Perry derided what he called Obama’s “era of lawlessness,” comparing it — in a nod to
"We need to make Washington as inconsequential in our lives as we can," he said to more applause. He added with a chuckle, "In Texas, we actually do pretty well without Washington's advice."
Perry, who has made a well-publicized practice of luring businesses from other states, particularly California, noted that Texas leads the nation in high-tech exports, "passing up California, home of the famous Silicon Valley," a statement that drew laughs.
He praised fellow Republican governors in swing and early-primary states that he recently visited, including Florida, Iowa and South Carolina, for increasing jobs and cutting taxes.
"Washington hasn't gotten the message yet," he said. "They intrude where they don't belong. They ignore their basic responsibilities, such as the crisis on our southern border."
Perry noted that he had asked Obama to visit the border earlier this summer when thousands of immigrants, many of them children, were streaming north from Central America.
"He turned me down, saying he doesn't do photo ops," Perry said. A man in the audience shouted, "Shame!"
Faced with the specter of "coyotes, smugglers, gang members and other lowlifes who are taking advantage of these children," Perry said, he did what Obama refused to do: Deploy the National Guard. (Obama administration officials have insisted that the border could be better protected by congressional approval of a multibillion-dollar proposal.)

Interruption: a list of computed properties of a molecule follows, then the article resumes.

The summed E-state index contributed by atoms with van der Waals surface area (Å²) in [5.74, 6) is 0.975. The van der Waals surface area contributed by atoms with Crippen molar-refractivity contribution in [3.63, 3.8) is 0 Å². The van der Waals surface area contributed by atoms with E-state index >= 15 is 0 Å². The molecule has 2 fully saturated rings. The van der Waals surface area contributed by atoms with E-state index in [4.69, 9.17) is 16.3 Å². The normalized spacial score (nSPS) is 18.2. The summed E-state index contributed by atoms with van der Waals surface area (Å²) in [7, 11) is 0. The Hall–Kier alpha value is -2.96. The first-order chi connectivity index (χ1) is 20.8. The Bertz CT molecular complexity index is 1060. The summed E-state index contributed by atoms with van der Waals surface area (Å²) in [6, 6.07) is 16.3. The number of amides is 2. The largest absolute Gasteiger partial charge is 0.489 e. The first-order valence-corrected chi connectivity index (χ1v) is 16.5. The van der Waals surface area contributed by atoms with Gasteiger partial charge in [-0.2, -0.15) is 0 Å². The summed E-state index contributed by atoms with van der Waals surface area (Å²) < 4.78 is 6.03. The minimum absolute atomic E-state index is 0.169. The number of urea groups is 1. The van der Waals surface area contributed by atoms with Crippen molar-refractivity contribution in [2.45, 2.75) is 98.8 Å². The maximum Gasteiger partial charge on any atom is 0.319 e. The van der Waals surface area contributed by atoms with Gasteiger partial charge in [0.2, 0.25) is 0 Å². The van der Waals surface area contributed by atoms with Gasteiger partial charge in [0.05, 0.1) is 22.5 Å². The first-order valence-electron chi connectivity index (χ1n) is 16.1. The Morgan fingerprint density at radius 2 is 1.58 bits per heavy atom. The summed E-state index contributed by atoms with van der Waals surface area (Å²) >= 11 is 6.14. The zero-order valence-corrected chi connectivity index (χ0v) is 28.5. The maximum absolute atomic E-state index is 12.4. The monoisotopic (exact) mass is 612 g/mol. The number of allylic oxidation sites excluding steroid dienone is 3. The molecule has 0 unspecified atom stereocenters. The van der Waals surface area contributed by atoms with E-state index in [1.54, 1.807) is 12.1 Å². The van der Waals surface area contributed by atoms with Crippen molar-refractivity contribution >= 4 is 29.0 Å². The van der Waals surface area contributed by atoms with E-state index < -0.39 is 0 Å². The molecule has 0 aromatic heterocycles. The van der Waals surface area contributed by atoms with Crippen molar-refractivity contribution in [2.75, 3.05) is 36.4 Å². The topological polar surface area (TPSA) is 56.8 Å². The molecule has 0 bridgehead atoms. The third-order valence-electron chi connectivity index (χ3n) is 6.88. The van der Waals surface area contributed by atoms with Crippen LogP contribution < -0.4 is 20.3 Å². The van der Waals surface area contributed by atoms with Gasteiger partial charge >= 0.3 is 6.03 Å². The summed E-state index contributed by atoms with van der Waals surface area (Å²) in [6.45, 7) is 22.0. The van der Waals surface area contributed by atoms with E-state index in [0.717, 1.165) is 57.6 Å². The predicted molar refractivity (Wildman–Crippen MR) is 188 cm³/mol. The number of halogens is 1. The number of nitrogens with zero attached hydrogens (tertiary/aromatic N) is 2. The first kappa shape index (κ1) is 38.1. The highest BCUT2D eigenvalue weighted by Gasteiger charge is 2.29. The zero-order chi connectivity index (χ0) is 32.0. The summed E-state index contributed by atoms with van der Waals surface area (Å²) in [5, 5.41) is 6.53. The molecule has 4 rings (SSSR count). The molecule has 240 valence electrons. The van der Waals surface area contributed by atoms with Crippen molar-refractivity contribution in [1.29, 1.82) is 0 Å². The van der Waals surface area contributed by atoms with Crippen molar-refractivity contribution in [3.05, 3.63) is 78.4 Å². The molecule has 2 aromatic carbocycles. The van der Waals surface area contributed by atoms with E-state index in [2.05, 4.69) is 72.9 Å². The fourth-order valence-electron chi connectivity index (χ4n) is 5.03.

"If Washington, D.C., will not do its job to secure that border, Texas will!" the governor shouted, and the crowd rose to its feet, whooping and clapping.
When Kentucky Sen. Paul appeared before the attendees at the summit sponsored by
Paul specifically took issue with Obama's statement Thursday that he did not yet have a comprehensive strategy to root out the group in Iraq and Syria.
"If the president has no strategy, maybe it's time for a new president," he said to cheers, before urging the crowd to consider "whether the people making decisions have the ability to be commander in chief."
"There will be a discussion over the next four years about whether Hillary Clinton is fit to be commander in chief. Is Hillary Clinton fit?" Paul asked. The crowd shouted, "No!"
"Had Hillary Clinton worked for Bill Clinton, she'd probably be fired," he quipped.
Paul also urged Republicans in the audience to help diversify their party and reach out to unlikely Republicans as he has — to minorities in urban areas, at historically black colleges and, yes, even Berkeley.
"If we're going to be the party that wins, we have to be a bigger party," he said, "We don't need to be Democrat lite — we need to reach out to new people."
Among the audience both men were seeking to reach, few indicated they were put off by Perry's recent indictment on two felony charges that stemmed from his threat to withdraw funding for an integrity unit that probed state officials. Perry has insisted that the charges are political payback.
Brandon Rogers, 30, a filmmaker from Los Angeles, said he found Perry inspiring. He considers himself somewhat libertarian, he said, but not enough to vote for Paul.
"Perry could mobilize a movement and inspire a nation," Rogers said.
Gaye and Ted Hubble, both 63, of Fort Worth, left feeling concerned about Paul's foreign policy views and inspired by Perry's border talk, which she described as "a call to arms."
"We need somebody who understands America's role in the world," said Gaye Hubble, an education professor at nearby Tarleton State University, dismissing Perry's indictment as "frivolous."
They were looking forward to seeing another Republican presidential hopeful speak here Saturday: Texas’ junior senator,